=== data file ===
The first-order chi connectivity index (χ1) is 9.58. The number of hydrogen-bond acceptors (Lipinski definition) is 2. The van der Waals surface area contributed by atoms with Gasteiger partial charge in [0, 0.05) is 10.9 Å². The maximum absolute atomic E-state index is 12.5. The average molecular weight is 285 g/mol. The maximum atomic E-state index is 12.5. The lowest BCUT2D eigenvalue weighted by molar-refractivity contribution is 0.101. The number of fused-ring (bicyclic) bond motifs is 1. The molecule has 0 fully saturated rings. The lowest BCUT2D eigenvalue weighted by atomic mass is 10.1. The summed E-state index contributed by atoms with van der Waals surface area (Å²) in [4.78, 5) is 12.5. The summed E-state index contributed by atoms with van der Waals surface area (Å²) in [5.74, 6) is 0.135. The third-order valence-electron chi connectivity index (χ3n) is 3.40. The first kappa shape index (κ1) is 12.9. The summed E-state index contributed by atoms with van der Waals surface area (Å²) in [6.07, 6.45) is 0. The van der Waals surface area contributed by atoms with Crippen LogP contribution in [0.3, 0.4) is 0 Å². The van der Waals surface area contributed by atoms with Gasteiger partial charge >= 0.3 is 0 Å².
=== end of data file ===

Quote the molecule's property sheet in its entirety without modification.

The first-order chi connectivity index (χ1) is 9.58. The number of hydrogen-bond acceptors (Lipinski definition) is 2. The van der Waals surface area contributed by atoms with Gasteiger partial charge in [0, 0.05) is 10.9 Å². The maximum absolute atomic E-state index is 12.5. The average molecular weight is 285 g/mol. The maximum atomic E-state index is 12.5. The lowest BCUT2D eigenvalue weighted by molar-refractivity contribution is 0.101. The number of fused-ring (bicyclic) bond motifs is 1. The molecule has 0 fully saturated rings. The lowest BCUT2D eigenvalue weighted by atomic mass is 10.1. The summed E-state index contributed by atoms with van der Waals surface area (Å²) in [4.78, 5) is 12.5. The summed E-state index contributed by atoms with van der Waals surface area (Å²) in [5.74, 6) is 0.135. The third-order valence-electron chi connectivity index (χ3n) is 3.40. The first kappa shape index (κ1) is 12.9. The summed E-state index contributed by atoms with van der Waals surface area (Å²) in [6.07, 6.45) is 0. The van der Waals surface area contributed by atoms with Crippen LogP contribution in [0.3, 0.4) is 0 Å². The van der Waals surface area contributed by atoms with Gasteiger partial charge >= 0.3 is 0 Å².